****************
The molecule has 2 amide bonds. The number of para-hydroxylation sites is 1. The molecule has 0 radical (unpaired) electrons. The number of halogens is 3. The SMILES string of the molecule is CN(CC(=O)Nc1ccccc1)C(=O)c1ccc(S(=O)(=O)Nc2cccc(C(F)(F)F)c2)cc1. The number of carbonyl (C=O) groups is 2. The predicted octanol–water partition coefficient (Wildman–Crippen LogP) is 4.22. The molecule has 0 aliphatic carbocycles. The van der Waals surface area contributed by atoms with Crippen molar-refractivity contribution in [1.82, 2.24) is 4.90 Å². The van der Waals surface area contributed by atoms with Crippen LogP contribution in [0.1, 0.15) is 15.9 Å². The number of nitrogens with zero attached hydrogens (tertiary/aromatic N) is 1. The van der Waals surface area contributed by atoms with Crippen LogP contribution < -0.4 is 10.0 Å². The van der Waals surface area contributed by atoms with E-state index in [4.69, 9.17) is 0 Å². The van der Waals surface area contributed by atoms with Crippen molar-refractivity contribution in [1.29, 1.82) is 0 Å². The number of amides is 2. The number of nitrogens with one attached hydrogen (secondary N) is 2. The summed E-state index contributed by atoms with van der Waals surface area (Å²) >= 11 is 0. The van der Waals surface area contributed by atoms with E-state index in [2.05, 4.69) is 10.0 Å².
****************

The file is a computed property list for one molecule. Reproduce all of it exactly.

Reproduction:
The molecule has 2 amide bonds. The number of para-hydroxylation sites is 1. The molecule has 0 radical (unpaired) electrons. The number of halogens is 3. The SMILES string of the molecule is CN(CC(=O)Nc1ccccc1)C(=O)c1ccc(S(=O)(=O)Nc2cccc(C(F)(F)F)c2)cc1. The number of carbonyl (C=O) groups is 2. The predicted octanol–water partition coefficient (Wildman–Crippen LogP) is 4.22. The molecule has 0 aliphatic carbocycles. The van der Waals surface area contributed by atoms with Crippen molar-refractivity contribution in [1.82, 2.24) is 4.90 Å². The van der Waals surface area contributed by atoms with Crippen LogP contribution in [0.1, 0.15) is 15.9 Å². The number of nitrogens with zero attached hydrogens (tertiary/aromatic N) is 1. The van der Waals surface area contributed by atoms with Crippen LogP contribution < -0.4 is 10.0 Å². The van der Waals surface area contributed by atoms with E-state index in [4.69, 9.17) is 0 Å². The van der Waals surface area contributed by atoms with Crippen molar-refractivity contribution in [1.29, 1.82) is 0 Å². The number of amides is 2. The number of nitrogens with one attached hydrogen (secondary N) is 2. The summed E-state index contributed by atoms with van der Waals surface area (Å²) >= 11 is 0. The van der Waals surface area contributed by atoms with E-state index in [2.05, 4.69) is 10.0 Å².